Monday, September 08, 2008

Post Office Oak - Update - Santa Fe Trail

Press release of great interest in the Kansas Flint Hills:

The Post Office Oak stump on the Santa Fe Trail in Council Grove, Kansas, a National Historic Landmark, is to be cut down on Tuesday, September 9, 2008 at 9 am, because it is rotten in the center and in danger of falling. This is one of the most historic trees in Council Grove. The stump is 20 feet tall and 13 feet in diameter. The Post Office Oak, about 270 years old when it died in 1999, had a cache (hole) near the base where travelers going west or east on the Santa Fe Trail left messages for other travelers. This was a common practice for 20 years. The messages might be about water, dangers or opportunities.
One of the earliest settlers in the grove of trees, later named Council Grove, was Frances Xavier Hebrank, a German immigrant who built his home with his brewing business in the cellar a few feet from the oak. Business was brisk and the cache in the tree handy. Hebrank's daughter lived in the home after her father died and added a wooden front porch. The porch was later removed and a cement and stone porch put onto the side of the house. The Post Office Oak is in the southwest corner where the steps come down from the porch.
Almost by accident the rotten condition was discovered when weeding and trimming nearby plants. What at first appeared to be a small area, when rotten wood was taken out, was a cavity large enough to put one's arm into up to the elbow. The Kansas Forestry department was contacted and arborist Kim Bomberger of Dwight, KS examined the tree. She confirmed the rotten interior and sounded the need for care because it is in grave danger of falling. It is leaning against the bottom stone hand railing of the steps with two thirds above the post. Others who work with trees either as vocation or hobby have looked at the stump and offered suggestions.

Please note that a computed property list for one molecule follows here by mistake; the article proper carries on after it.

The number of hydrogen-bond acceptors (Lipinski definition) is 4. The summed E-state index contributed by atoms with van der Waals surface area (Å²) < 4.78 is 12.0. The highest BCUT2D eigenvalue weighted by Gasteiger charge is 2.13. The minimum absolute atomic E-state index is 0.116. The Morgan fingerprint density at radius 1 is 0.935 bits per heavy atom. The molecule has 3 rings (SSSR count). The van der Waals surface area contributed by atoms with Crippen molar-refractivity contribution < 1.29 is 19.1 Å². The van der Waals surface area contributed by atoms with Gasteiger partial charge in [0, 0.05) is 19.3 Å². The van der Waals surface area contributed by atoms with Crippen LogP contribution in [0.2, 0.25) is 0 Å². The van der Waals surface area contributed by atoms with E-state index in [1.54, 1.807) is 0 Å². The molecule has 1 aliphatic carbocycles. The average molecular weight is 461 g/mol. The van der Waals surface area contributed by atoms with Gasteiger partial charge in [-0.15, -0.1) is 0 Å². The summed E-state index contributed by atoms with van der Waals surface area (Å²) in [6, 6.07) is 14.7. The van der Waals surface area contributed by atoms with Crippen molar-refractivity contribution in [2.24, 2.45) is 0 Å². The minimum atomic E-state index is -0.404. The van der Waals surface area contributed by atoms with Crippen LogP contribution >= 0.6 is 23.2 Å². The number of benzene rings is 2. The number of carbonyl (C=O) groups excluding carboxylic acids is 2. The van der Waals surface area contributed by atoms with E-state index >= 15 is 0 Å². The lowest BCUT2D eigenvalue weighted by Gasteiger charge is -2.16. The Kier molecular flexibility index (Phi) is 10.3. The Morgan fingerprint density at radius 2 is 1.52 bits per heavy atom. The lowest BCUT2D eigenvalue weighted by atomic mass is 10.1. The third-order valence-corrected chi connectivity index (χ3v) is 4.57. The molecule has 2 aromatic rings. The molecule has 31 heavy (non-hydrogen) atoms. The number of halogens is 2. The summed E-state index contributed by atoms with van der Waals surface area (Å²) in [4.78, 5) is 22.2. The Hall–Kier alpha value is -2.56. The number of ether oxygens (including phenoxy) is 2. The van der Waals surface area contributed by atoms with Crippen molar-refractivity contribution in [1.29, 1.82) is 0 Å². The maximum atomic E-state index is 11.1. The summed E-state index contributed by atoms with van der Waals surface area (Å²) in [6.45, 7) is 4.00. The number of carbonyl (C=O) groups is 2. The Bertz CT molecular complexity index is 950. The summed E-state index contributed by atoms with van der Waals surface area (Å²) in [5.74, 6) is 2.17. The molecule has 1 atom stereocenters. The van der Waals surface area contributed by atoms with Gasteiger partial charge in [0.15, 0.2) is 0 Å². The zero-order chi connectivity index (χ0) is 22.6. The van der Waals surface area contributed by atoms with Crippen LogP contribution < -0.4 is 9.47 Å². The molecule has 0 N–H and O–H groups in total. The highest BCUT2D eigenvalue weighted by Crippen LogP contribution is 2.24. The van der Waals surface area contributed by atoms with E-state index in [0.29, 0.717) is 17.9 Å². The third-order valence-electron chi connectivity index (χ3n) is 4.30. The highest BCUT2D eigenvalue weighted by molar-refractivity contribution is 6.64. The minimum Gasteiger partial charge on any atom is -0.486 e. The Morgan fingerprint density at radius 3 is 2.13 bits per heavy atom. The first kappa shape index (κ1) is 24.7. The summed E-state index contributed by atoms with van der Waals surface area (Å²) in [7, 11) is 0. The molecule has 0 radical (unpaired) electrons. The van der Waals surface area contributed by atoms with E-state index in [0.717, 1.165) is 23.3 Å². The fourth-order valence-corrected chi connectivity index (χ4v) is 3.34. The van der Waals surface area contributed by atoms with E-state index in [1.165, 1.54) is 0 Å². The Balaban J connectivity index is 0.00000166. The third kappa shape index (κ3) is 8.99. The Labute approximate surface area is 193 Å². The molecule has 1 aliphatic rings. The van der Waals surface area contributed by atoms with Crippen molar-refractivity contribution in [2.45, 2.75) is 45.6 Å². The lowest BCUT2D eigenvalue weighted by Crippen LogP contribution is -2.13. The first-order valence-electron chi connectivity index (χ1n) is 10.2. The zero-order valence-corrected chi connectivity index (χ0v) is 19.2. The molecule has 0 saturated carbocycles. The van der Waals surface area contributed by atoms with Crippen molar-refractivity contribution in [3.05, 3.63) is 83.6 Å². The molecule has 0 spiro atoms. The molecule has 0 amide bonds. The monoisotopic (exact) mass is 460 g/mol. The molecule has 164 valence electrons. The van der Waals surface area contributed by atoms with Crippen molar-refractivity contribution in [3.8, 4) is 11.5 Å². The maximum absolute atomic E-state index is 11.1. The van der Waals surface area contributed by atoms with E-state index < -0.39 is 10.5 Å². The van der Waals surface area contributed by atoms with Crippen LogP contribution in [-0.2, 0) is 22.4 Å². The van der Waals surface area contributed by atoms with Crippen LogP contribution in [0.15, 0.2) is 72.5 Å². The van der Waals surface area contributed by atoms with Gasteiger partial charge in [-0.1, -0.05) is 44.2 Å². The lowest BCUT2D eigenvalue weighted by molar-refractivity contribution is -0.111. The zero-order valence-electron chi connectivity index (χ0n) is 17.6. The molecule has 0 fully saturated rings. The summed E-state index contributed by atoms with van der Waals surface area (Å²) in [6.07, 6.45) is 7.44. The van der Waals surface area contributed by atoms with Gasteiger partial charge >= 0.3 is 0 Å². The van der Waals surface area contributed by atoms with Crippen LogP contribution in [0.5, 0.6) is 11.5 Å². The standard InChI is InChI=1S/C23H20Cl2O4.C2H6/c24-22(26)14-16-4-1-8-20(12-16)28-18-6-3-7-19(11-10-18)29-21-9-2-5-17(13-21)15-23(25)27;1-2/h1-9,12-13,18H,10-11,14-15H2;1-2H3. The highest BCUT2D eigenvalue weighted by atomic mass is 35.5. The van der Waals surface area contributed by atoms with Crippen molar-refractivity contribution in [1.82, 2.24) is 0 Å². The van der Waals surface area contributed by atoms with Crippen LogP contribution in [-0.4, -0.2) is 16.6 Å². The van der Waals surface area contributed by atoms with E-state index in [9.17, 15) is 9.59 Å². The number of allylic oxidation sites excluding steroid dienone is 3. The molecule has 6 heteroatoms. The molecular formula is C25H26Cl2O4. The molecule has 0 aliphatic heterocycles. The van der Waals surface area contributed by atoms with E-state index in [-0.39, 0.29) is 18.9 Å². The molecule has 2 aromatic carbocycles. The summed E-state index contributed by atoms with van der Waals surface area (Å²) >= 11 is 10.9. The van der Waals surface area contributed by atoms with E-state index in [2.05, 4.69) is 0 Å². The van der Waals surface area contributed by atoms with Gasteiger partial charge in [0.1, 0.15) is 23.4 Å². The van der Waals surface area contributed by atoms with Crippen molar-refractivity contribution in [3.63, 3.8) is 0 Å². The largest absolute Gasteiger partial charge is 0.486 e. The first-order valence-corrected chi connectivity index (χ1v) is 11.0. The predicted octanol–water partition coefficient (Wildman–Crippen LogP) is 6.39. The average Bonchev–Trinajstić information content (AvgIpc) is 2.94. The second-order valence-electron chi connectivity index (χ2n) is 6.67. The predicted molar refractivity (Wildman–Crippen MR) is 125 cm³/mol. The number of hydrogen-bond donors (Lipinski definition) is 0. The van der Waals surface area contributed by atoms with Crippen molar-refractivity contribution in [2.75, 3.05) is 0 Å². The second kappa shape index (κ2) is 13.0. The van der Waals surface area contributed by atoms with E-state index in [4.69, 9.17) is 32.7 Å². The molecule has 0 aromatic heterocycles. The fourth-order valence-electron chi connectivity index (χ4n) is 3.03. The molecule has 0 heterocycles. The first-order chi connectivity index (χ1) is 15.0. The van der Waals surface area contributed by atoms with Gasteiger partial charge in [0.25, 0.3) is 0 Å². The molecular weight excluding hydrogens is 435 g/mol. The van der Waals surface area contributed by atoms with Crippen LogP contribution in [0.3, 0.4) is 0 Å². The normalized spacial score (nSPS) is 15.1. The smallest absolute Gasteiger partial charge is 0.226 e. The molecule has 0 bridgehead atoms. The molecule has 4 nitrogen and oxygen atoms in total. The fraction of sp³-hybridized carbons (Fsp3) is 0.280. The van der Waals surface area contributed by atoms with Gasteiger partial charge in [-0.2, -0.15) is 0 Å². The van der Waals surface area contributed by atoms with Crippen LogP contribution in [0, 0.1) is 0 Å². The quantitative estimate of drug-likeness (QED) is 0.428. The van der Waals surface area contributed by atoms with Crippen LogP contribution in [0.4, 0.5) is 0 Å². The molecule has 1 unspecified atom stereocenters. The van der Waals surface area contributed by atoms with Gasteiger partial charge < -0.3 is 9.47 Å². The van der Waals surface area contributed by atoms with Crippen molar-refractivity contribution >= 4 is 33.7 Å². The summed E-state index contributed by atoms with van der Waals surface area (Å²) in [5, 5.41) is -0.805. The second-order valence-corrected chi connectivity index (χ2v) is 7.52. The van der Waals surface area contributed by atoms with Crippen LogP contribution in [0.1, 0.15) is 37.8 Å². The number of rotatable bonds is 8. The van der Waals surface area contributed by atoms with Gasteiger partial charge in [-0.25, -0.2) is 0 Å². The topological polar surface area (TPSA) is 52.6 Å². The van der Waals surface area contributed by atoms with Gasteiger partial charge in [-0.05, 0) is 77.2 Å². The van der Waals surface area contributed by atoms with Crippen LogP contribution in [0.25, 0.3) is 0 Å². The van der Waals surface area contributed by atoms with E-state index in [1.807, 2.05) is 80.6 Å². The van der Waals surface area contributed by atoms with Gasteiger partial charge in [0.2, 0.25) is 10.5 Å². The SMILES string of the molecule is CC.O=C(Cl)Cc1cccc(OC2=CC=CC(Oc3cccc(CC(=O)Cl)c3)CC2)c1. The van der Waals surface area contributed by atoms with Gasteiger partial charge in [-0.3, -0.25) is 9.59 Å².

At an open community meeting, it was decided that the stump should be cut before it falls, the wood treated with a preservative, and placed at or near its present site with protection such as a roof over it. Special equipment will be used to lift sections off the tree.
Preservation of the pieces of the stump will be expensive. No decision has been made about how much of the stump can be treated until it is cut and examined but the Morris County Historical Society is aware that this historic tree warrants the best efforts that can be mustered.
Submitted by:
TinaRae (TR) Scott
Executive Director
Council Grove/Morris County Chamber of Commerce and Tourism
620.767.5413
" Thank you for your interest in Council Grove, Morris County, and the Flint Hills!"

See you in the Kansas Flint Hills! ;-)

2 comments:

roselina said...

One of the earliest settlers in the grove of trees, later named Council Grove, was Frances Xavier Hebrank, a German immigrant who built his home with his brewing business in the cellar a few feet from the oak. Business was brisk and the cache in the tree handy. Hebrank's daughter lived in the home after her father died and added a wooden front porch. The porch was later removed and a cement and stone porch put onto the side of the house.No decision has been made about how much of the stump can be treated until it is cut and examined but the Morris County Historical Society.
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Roselina

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Julie said...

Post Office Oak - Update - Santa Fe Trail

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Julie
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